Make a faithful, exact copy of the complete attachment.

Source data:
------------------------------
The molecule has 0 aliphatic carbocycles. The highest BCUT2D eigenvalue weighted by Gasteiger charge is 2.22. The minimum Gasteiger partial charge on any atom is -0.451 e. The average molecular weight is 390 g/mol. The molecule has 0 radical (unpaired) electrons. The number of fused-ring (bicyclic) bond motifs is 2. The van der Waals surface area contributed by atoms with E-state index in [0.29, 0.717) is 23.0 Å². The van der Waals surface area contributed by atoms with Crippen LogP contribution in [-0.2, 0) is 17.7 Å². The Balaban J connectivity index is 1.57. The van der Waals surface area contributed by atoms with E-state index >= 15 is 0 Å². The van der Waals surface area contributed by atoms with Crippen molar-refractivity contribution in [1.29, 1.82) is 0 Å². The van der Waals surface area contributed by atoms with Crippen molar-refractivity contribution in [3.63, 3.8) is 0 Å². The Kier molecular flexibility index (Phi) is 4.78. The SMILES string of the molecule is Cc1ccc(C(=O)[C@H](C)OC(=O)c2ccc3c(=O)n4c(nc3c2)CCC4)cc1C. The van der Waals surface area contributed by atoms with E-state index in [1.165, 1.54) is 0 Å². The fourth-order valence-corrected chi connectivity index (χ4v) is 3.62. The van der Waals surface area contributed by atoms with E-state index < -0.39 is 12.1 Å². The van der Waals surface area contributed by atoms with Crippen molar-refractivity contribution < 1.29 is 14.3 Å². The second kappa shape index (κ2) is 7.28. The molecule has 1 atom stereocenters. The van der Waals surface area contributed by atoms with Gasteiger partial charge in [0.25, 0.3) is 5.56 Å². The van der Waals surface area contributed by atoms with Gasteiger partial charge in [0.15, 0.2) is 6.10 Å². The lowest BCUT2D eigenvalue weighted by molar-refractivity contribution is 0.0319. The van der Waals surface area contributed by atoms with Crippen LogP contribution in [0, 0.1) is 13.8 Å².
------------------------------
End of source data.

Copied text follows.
The molecule has 0 aliphatic carbocycles. The highest BCUT2D eigenvalue weighted by Gasteiger charge is 2.22. The minimum Gasteiger partial charge on any atom is -0.451 e. The average molecular weight is 390 g/mol. The molecule has 0 radical (unpaired) electrons. The number of fused-ring (bicyclic) bond motifs is 2. The van der Waals surface area contributed by atoms with E-state index in [0.29, 0.717) is 23.0 Å². The van der Waals surface area contributed by atoms with Crippen LogP contribution in [-0.2, 0) is 17.7 Å². The Balaban J connectivity index is 1.57. The van der Waals surface area contributed by atoms with E-state index >= 15 is 0 Å². The van der Waals surface area contributed by atoms with Crippen molar-refractivity contribution in [1.29, 1.82) is 0 Å². The van der Waals surface area contributed by atoms with Crippen molar-refractivity contribution in [3.63, 3.8) is 0 Å². The Kier molecular flexibility index (Phi) is 4.78. The SMILES string of the molecule is Cc1ccc(C(=O)[C@H](C)OC(=O)c2ccc3c(=O)n4c(nc3c2)CCC4)cc1C. The van der Waals surface area contributed by atoms with E-state index in [1.165, 1.54) is 0 Å². The fourth-order valence-corrected chi connectivity index (χ4v) is 3.62. The van der Waals surface area contributed by atoms with E-state index < -0.39 is 12.1 Å². The van der Waals surface area contributed by atoms with Crippen molar-refractivity contribution < 1.29 is 14.3 Å². The second kappa shape index (κ2) is 7.28. The molecule has 1 atom stereocenters. The van der Waals surface area contributed by atoms with Gasteiger partial charge in [0.25, 0.3) is 5.56 Å². The van der Waals surface area contributed by atoms with Gasteiger partial charge in [0.15, 0.2) is 6.10 Å². The lowest BCUT2D eigenvalue weighted by molar-refractivity contribution is 0.0319. The van der Waals surface area contributed by atoms with Crippen LogP contribution in [0, 0.1) is 13.8 Å².